Here’s a look at some of the most closely watched measures that could receive votes Monday:
The first of four versions of sports betting legislation floating around the Legislature failed on Thursday, but two more efforts have an opportunity to pass one chamber on Monday.
One version would require a constitutional amendment, which has been the way lawmakers have traditionally pursued expanding gambling in Georgia. A second version relies on a recent memo from a former state Supreme Court chief justice that argued sports betting could avoid the need for a constitutional amendment if the Georgia Lottery manages the program. Amending the state constitution is difficult because it requires the support of two-thirds of each chamber and then a majority of Georgia voters to get through.
In the Senate, lawmakers are scheduled to debate Senate Resolution 140, which would ask voters to amend the state constitution to allow sports betting, and Senate Bill 172, which would create a gaming commission to regulate the form of gambling.
Across the hall, House Bill 380 has not yet been scheduled for a floor vote, but that chamber has a habit of adding bills to the calendar as they make their way through the day. HB 380 would legalize sports betting without including a provision for a constitutional amendment.
A fourth version did not get a committee hearing.
Supporters have said sports betting could bring anywhere from $30 million to $100 million in revenue to the state each year. Critics — some who oppose gambling because they say it is immoral, addictive and leads to crime — have said such numbers are exaggerated.
A bill pending in the Senate would allow voters to be disqualified from participating in elections after they’ve filled out a form to change their address.
Voting rights advocates say the proposal could target legitimate Georgia voters who have temporarily moved, including college students and members of the military.
The legislation, Senate Bill 221, would enable further challenges to voters’ eligibility following repeated attempts by Republican activists since 2020.
County election boards so far have rejected most of the challenges, often because they relied too heavily on change-of-address information rather than more conclusive evidence that a registered voter had moved.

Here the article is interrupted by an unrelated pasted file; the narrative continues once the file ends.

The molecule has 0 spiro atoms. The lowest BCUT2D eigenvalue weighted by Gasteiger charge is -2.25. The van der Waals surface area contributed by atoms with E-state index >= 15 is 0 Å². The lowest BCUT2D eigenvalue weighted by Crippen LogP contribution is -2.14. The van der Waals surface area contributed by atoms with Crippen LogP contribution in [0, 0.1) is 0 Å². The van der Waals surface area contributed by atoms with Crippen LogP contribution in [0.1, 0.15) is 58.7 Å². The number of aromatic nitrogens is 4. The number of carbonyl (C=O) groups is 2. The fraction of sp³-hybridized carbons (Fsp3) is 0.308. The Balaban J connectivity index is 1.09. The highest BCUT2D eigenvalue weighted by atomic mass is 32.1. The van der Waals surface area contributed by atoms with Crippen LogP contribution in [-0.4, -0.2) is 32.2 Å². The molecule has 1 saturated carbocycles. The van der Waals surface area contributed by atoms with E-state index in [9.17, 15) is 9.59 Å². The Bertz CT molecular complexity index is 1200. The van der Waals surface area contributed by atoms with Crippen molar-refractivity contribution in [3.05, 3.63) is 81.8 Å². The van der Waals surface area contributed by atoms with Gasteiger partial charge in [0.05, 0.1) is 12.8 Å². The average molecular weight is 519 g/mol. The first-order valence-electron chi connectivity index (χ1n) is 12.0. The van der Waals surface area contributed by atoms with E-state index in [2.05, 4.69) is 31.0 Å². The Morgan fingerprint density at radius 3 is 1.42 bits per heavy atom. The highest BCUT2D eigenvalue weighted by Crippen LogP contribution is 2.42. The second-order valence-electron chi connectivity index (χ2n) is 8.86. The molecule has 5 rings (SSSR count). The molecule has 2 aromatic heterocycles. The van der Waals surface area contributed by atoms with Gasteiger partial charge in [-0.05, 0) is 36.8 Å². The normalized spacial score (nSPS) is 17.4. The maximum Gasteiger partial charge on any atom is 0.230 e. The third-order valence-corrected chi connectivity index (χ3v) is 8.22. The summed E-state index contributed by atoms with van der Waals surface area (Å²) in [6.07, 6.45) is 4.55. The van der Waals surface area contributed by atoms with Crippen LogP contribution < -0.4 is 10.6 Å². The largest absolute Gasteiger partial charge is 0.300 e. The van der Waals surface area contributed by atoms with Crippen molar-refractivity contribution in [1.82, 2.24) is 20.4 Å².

The bill would also ban absentee ballot drop boxes, prohibit non-U.S. citizens from working for county election offices and mandate more audits of elections.
Ban on transgender youth health care
Senators are scheduled to vote on a bill that aims to prohibit medical professionals from giving transgender children certain hormones or surgical treatment that assists them in aligning with their gender identity.
Senate Bill 140 is similar to legislation being pushed by Republican lawmakers in states across the country.
The bill would not ban medication that slows or stops puberty, but it would bar health care professionals from giving transgender minors hormones such as estrogen or testosterone. Doctors would not be allowed to perform surgeries on children.
Transgender advocates say it is rare for doctors to perform nonreversible procedures on minors.
The bill includes an exception for the treatment of intersex children — those who are not born with the genitalia, chromosomes or reproductive organs of only one gender. There are also allowances for physicians to treat children for nongender-related reasons, such as a sexual development disorder or an injury or infection.
It would also allow for minors to continue to receive hormone treatments if they began before July 1, when the bill, if signed into law, would take effect.
Crimes against Jewish people could be treated as hate crimes under a bill pending in the Georgia House.
The legislation would define antisemitism, providing legal protections for Jewish people after antisemitic flyers were found in the driveways of some predominantly Jewish neighborhoods in metro Atlanta in February.
Georgia’s hate crimes law allows harsher criminal penalties against those who target their victims on the basis of race, gender, sexual orientation, sex, national origin, religion, or physical or mental disability. House Bill 30 would add antisemitism as evidence of discriminatory intent under the hate crimes law.
How to follow Crossover Day action
Monday is Crossover Day at the Georgia General Assembly, when bills generally have to clear one chamber to have a good chance of becoming law.
To check on the progress of legislation as that crucial deadline nears, go to the Georgia bill tracker at ajc.com/bills.